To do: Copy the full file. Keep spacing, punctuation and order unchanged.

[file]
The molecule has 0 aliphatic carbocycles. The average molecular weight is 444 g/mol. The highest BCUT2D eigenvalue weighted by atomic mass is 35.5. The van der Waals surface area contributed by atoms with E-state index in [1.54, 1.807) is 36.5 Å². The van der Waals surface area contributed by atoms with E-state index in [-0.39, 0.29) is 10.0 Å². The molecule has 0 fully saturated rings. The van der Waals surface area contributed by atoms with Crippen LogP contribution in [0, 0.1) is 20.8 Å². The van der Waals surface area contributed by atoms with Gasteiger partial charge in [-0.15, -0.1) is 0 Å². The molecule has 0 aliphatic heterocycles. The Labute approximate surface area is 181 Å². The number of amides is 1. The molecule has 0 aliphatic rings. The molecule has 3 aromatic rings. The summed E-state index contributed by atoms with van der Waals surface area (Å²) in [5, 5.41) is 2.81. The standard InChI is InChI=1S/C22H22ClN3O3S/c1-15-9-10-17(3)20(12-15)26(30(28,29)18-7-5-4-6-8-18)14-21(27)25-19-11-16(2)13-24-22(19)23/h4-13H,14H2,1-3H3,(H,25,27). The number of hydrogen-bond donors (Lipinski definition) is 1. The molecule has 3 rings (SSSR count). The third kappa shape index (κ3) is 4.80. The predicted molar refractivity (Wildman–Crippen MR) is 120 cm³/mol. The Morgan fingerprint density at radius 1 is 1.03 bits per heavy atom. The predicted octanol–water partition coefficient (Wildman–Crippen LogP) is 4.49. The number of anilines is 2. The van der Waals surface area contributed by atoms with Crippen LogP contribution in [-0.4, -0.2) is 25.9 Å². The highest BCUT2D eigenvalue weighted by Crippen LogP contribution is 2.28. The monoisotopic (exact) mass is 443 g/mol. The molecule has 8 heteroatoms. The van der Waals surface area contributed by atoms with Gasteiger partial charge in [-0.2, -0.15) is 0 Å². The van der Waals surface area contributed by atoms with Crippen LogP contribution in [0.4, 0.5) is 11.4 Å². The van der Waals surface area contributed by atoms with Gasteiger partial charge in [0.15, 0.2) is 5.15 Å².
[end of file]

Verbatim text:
The molecule has 0 aliphatic carbocycles. The average molecular weight is 444 g/mol. The highest BCUT2D eigenvalue weighted by atomic mass is 35.5. The van der Waals surface area contributed by atoms with E-state index in [1.54, 1.807) is 36.5 Å². The van der Waals surface area contributed by atoms with E-state index in [-0.39, 0.29) is 10.0 Å². The molecule has 0 fully saturated rings. The van der Waals surface area contributed by atoms with Crippen LogP contribution in [0, 0.1) is 20.8 Å². The van der Waals surface area contributed by atoms with Gasteiger partial charge in [-0.15, -0.1) is 0 Å². The molecule has 0 aliphatic heterocycles. The Labute approximate surface area is 181 Å². The number of amides is 1. The molecule has 0 aliphatic rings. The molecule has 3 aromatic rings. The summed E-state index contributed by atoms with van der Waals surface area (Å²) in [5, 5.41) is 2.81. The standard InChI is InChI=1S/C22H22ClN3O3S/c1-15-9-10-17(3)20(12-15)26(30(28,29)18-7-5-4-6-8-18)14-21(27)25-19-11-16(2)13-24-22(19)23/h4-13H,14H2,1-3H3,(H,25,27). The number of hydrogen-bond donors (Lipinski definition) is 1. The molecule has 3 rings (SSSR count). The third kappa shape index (κ3) is 4.80. The predicted molar refractivity (Wildman–Crippen MR) is 120 cm³/mol. The Morgan fingerprint density at radius 1 is 1.03 bits per heavy atom. The predicted octanol–water partition coefficient (Wildman–Crippen LogP) is 4.49. The number of anilines is 2. The van der Waals surface area contributed by atoms with Crippen LogP contribution in [-0.4, -0.2) is 25.9 Å². The highest BCUT2D eigenvalue weighted by Crippen LogP contribution is 2.28. The monoisotopic (exact) mass is 443 g/mol. The molecule has 8 heteroatoms. The van der Waals surface area contributed by atoms with Gasteiger partial charge in [-0.2, -0.15) is 0 Å². The van der Waals surface area contributed by atoms with Crippen LogP contribution in [0.4, 0.5) is 11.4 Å². The van der Waals surface area contributed by atoms with Gasteiger partial charge in [0.15, 0.2) is 5.15 Å².